Physical examination findings are usually proportional to the degree of dehydration. Parents may be helpful in assessment of the child for the presence of sunken eyes, because this finding may be subtle. Pinching and gently twisting the skin of the abdominal or thoracic wall detects tenting of the skin (turgor, elasticity). Tented skin remains in a pinched position rather than springing quickly back to normal. It is difficult to properly assess tenting of the skin in premature infants or severely malnourished children. Activation of the sympathetic nervous system causes tachycardia in children with intravascular volume depletion; diaphoresis may also be present. Postural changes in blood pressure are often helpful for evaluating and assessing the response to therapy in children with dehydration. Tachypnea in children with dehydration may be present secondary to a metabolic acidosis from stool losses of bicarbonate or due to lactic acidosis from shock (Chapter 64).

Laboratory Findings

Several laboratory findings are useful for evaluating the child with dehydration. The serum sodium concentration determines the type of dehydration. Metabolic acidosis may be due to stool bicarbonate losses in children with diarrhea, secondary renal insufficiency, or lactic acidosis from shock. The anion gap is useful for differentiating among the various causes of a metabolic acidosis (Chapter 52). Emesis or nasogastric losses usually cause a metabolic alkalosis. The serum potassium concentration may be low as a result of diarrheal losses. In children with dehydration due to emesis, gastric potassium losses, metabolic alkalosis, and urinary potassium losses all contribute to hypokalemia. Metabolic acidosis, which causes a shift of potassium out of cells, and renal insufficiency may lead to hyperkalemia. A combination of mechanisms may be present; thus, it may be difficult to predict the child’s acid-base status or serum potassium level from the history alone.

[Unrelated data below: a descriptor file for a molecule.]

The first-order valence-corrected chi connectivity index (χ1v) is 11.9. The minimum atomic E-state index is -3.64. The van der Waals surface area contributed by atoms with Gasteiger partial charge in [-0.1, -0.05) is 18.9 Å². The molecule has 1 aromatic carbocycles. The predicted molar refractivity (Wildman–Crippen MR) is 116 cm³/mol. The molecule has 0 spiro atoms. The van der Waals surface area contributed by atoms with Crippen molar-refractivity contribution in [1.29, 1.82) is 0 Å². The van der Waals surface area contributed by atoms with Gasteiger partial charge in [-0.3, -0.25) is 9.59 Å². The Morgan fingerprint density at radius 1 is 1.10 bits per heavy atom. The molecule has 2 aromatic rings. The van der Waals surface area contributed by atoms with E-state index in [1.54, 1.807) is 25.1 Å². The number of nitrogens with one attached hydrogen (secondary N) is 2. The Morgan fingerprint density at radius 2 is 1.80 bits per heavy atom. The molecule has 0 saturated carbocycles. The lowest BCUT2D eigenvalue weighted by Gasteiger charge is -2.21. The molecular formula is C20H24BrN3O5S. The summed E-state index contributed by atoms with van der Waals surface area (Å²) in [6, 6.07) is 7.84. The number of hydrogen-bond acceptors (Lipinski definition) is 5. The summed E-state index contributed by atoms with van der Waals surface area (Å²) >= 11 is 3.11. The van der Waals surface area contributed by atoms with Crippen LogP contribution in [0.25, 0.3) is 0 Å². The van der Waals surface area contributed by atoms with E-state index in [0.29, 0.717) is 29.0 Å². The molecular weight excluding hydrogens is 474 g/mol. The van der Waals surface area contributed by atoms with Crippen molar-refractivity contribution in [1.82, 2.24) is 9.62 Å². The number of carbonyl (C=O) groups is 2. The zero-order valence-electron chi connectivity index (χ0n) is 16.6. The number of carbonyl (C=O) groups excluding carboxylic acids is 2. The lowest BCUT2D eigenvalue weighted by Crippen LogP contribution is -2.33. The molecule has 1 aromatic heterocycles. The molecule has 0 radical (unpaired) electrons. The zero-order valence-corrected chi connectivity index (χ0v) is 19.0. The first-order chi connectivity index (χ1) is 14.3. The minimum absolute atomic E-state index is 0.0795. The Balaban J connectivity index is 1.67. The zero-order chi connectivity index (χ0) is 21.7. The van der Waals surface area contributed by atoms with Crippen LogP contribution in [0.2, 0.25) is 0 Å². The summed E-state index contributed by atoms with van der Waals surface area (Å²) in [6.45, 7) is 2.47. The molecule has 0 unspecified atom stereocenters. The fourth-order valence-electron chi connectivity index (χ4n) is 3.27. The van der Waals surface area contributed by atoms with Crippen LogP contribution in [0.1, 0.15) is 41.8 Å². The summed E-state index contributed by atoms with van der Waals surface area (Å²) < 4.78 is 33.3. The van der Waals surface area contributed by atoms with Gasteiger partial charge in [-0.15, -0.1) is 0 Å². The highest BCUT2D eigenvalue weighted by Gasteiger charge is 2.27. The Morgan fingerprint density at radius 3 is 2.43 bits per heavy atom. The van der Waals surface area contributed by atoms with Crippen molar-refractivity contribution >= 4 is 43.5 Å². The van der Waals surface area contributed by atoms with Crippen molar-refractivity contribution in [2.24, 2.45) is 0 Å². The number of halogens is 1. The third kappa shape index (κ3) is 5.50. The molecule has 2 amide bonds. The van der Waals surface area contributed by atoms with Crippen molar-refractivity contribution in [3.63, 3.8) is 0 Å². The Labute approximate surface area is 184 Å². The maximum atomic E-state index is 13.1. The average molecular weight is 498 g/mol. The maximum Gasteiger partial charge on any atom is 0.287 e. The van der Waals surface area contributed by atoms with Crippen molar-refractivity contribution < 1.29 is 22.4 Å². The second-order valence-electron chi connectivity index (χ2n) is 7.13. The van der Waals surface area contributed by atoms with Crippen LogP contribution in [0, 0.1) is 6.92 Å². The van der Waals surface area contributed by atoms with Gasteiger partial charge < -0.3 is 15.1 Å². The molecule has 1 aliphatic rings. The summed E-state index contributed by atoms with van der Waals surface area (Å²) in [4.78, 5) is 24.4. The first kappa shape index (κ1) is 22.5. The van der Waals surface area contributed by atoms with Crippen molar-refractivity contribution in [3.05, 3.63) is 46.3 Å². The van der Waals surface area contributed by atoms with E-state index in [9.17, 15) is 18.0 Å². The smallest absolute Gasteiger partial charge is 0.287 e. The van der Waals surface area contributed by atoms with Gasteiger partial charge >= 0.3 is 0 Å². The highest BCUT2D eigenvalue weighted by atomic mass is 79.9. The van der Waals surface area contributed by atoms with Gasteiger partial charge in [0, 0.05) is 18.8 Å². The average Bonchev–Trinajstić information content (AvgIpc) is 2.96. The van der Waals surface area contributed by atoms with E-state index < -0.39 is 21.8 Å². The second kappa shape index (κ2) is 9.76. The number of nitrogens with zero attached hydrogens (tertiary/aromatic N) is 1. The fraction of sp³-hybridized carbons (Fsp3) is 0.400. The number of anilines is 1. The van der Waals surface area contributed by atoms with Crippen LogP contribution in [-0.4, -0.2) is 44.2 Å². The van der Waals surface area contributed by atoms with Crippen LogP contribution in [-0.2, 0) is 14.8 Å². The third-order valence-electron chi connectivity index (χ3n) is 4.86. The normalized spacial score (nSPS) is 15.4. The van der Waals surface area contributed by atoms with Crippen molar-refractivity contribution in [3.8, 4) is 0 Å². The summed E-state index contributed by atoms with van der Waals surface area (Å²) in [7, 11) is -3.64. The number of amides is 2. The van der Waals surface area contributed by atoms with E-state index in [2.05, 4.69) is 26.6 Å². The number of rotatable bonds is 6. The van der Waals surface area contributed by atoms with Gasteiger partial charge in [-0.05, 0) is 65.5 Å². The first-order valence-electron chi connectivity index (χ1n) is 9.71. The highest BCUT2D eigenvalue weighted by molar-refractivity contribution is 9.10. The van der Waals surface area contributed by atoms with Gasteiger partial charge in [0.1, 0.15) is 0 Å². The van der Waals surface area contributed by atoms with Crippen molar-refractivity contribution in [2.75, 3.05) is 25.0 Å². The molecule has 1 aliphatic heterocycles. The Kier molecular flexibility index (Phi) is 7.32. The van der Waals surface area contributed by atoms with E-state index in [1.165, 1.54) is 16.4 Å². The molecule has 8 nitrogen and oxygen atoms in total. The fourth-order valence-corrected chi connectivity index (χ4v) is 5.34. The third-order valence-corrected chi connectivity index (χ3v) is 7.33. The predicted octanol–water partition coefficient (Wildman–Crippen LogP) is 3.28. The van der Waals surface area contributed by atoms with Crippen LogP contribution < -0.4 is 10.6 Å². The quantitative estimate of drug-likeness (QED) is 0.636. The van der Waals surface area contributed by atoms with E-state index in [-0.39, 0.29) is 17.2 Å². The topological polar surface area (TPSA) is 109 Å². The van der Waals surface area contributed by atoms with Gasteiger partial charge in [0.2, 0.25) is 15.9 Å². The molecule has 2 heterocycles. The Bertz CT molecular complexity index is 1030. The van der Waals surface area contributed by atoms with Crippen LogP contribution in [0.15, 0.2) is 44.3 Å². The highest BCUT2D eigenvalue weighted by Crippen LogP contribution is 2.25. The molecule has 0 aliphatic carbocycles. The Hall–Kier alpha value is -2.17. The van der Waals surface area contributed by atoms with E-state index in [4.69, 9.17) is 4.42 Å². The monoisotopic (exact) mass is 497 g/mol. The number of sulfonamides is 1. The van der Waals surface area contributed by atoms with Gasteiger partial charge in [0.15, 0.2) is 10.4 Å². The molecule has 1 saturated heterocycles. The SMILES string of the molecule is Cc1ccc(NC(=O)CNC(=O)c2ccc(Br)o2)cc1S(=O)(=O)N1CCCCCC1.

The blood urea nitrogen (BUN) value and serum creatinine concentration are useful in assessing the child with dehydration. Volume depletion without parenchymal renal injury may cause a disproportionate increase in the BUN with little or no change in the creatinine concentration. This condition is secondary to increased passive resorption of urea in the proximal tubule due to appropriate renal conservation of sodium and water. The increase in the BUN with moderate or severe dehydration may be absent or blunted in the child with poor protein intake, because urea production depends on protein degradation. The BUN may be disproportionately increased in the child with increased urea production, as occurs with a gastrointestinal bleed or with the use of glucocorticoids, which increase catabolism. A significant elevation of the creatinine concentration suggests renal insufficiency, although a small, transient increase can occur with dehydration. Acute tubular necrosis (Chapter 529) due to volume depletion is the most common etiology of renal insufficiency in a child with volume depletion, but occasionally the child may have previously undetected chronic renal insufficiency or an alternative explanation for the acute renal failure. Renal vein thrombosis is a well-described sequela of severe dehydration in infants; possible findings include thrombocytopenia and hematuria (Chapter 513.7).

Hemoconcentration due to dehydration causes increases in hematocrit, hemoglobin, and serum proteins. These values normalize with rehydration. A normal hemoglobin concentration during acute dehydration may mask an underlying anemia. A decreased albumin level in a dehydrated patient suggests a chronic disease, such as malnutrition, nephrotic syndrome, or liver disease, or an acute process, such as capillary leak. An acute or chronic protein-losing enteropathy may also cause a low serum albumin concentration.